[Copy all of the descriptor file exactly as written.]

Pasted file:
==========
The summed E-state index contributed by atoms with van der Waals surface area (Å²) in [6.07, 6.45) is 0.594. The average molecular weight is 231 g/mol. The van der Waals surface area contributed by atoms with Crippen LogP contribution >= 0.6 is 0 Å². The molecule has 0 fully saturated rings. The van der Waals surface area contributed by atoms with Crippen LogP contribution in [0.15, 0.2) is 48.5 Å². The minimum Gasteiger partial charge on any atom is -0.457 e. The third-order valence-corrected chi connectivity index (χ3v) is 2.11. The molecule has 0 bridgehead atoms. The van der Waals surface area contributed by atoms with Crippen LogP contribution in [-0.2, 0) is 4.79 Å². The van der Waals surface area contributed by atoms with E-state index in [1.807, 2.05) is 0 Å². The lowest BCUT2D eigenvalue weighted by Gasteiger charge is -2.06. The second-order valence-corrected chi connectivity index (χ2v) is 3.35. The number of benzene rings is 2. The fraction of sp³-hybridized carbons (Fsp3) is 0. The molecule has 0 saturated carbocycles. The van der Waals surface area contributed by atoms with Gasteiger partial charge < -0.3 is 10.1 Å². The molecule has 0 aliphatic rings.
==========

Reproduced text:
The summed E-state index contributed by atoms with van der Waals surface area (Å²) in [6.07, 6.45) is 0.594. The average molecular weight is 231 g/mol. The van der Waals surface area contributed by atoms with Crippen LogP contribution >= 0.6 is 0 Å². The molecule has 0 fully saturated rings. The van der Waals surface area contributed by atoms with Crippen LogP contribution in [0.15, 0.2) is 48.5 Å². The minimum Gasteiger partial charge on any atom is -0.457 e. The third-order valence-corrected chi connectivity index (χ3v) is 2.11. The molecule has 0 bridgehead atoms. The van der Waals surface area contributed by atoms with Crippen LogP contribution in [-0.2, 0) is 4.79 Å². The van der Waals surface area contributed by atoms with E-state index in [1.807, 2.05) is 0 Å². The lowest BCUT2D eigenvalue weighted by Gasteiger charge is -2.06. The second-order valence-corrected chi connectivity index (χ2v) is 3.35. The number of benzene rings is 2. The fraction of sp³-hybridized carbons (Fsp3) is 0. The molecule has 0 saturated carbocycles. The van der Waals surface area contributed by atoms with Gasteiger partial charge < -0.3 is 10.1 Å². The molecule has 0 aliphatic rings.